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Home owners will bear the brunt of the new lending restrictions from APRA when it’s lenders who should be penalised. Dave Hunt/AAP

New APRA guidance on lending will hurt home owners when it should be the banks

The Australian Prudential Regulation Authority (APRA) has moved away from its non-prescriptive “principles based” regulatory approach to a one size fits all explicit guidance but it doesn’t appear to be encouraging lenders to be more prudent.

The housing market may be getting away from APRA and the Reserve Bank of Australia (RBA). In late 2015, both regulators voiced concerns about the “horribly low” standards of the mortgage lending sector and the risks to financial stability. Even bankers are getting jittery.

There has also been well-publicised problems with brokers originating dodgy mortgages that lenders have not picked up. In its existing guidance (which has not been changed in the latest version), APRA requires lenders to have all sorts of procedures to catch dodgy mortgage applications from brokers including procedures to verify the accuracy and completeness of provided information.

But APRA has not named and shamed the lenders who failed to catch dodgy mortgage applications, not imposed capital sanctions or reprimanded directors and management. It hasn’t required that lenders change their broker process.

What APRA is asking is that banks slug first time buyers even more. In the new rules, home buyers are now required to prove they can service a 7% mortgage interest rate on a loan to value ratio of less than 90% with less income being taken into account. This is on top of trying to save a deposit that is disappearing every day as house prices boom.

It is going to take a lot more than forgoing a few smashed avocado toasts to make up for the additional burden imposed by APRA.

There are a few important questions raised by APRA’s sudden conversion to pragmatic rather than purely principled regulation.

First, the numbers. Where did the 7% come from? APRA doesn’t disclose this, but in an era of almost zero interest rates, it’s big. And maybe in time, when the RBA announces its changes to interest rates, the 7% may be changed in-line and economists will begin to bet on whether it will go to 6.5% or 7.5%.

In looking at a borrower’s income, APRA notes that it is “prudent practice is to apply discounts of at least 20% on most types of non-salary income”. No explanation also on why this particular percent. It’s also not specific on what “most” means.

If banks are indeed lending imprudently surely the banks themselves should suffer. First by naming and shaming, then if necessary, requiring additional capital buffers, thus driving down dividends – a real market based solution.

APRA is changing the way it regulates

Throughout the turmoil of the global financial crisis and the regulatory mayhem that followed, APRA held fast to its “principles based” approach to regulation:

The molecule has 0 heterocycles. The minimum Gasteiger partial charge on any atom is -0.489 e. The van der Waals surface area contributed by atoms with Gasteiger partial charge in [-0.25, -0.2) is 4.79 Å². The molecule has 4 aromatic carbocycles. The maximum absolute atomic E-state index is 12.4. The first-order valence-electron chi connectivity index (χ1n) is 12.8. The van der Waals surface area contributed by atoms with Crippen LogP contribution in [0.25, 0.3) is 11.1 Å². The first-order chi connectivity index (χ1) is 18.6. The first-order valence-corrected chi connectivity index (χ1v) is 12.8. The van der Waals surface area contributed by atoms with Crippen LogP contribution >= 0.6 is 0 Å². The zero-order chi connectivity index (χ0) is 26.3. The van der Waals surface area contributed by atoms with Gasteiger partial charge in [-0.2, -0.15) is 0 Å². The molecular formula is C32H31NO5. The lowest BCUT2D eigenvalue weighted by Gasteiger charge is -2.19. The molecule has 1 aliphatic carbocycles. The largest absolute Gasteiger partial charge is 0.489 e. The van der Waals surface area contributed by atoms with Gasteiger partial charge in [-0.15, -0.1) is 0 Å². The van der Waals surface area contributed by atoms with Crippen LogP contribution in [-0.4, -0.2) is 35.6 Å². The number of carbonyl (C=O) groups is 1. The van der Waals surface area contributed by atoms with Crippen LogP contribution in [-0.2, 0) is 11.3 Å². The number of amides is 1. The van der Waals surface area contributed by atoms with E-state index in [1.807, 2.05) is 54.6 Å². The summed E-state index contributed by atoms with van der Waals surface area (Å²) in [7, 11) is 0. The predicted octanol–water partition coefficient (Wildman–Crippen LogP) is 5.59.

To be principles-based is to give emphasis to the achievement of sound prudential outcomes in setting regulatory requirements and expectations, without necessarily seeking to specify or prescribe the exact manner in which those outcomes must be achieved

In short, APRA lays out the high-level principles that it will use to supervise the banks and insurance companies that is responsible for, and then will check that those principles are being adhered to. It did not believe in a “one size fits all” approach.

But this week, there appears to have been a back-flip. In a consultation paper for an update to APRA’s guidance on mortgage lending, the regulator has been very specific indeed. It notes:

“Prudent serviceability policies should incorporate a minimum floor assessment interest rate of at least seven per cent.”

This very specific guidance replaces an earlier guidance that was more general. From a regulatory perspective, an important question is why abandon principles-based regulation? If it hasn’t worked in the past, then a rethink of the role and approach of prudential regulation is needed.

This has happened overseas, where the UK Financial Conduct Authority, while retaining 11 principles that firms should adhere to, has become much more intrusive. Unlike our regulators, the authority has even going so far as to impose massive fines for misconduct. It states:

“We also adopt a markets-focused approach to regulation, both in our work as a competition regulator and more broadly to deliver regulation that works with the market to improve consumer outcomes. Interventions at the market level are an effective and powerful way of tackling and mitigating problems across a large number of firms, which in turn benefits a large number of consumers.”

Rather than APRA slipping in such a major change like this latest one into a consultation paper, it might be appropriate to have a transparent debate about such a potentially significant change in prudential regulation in Australia.

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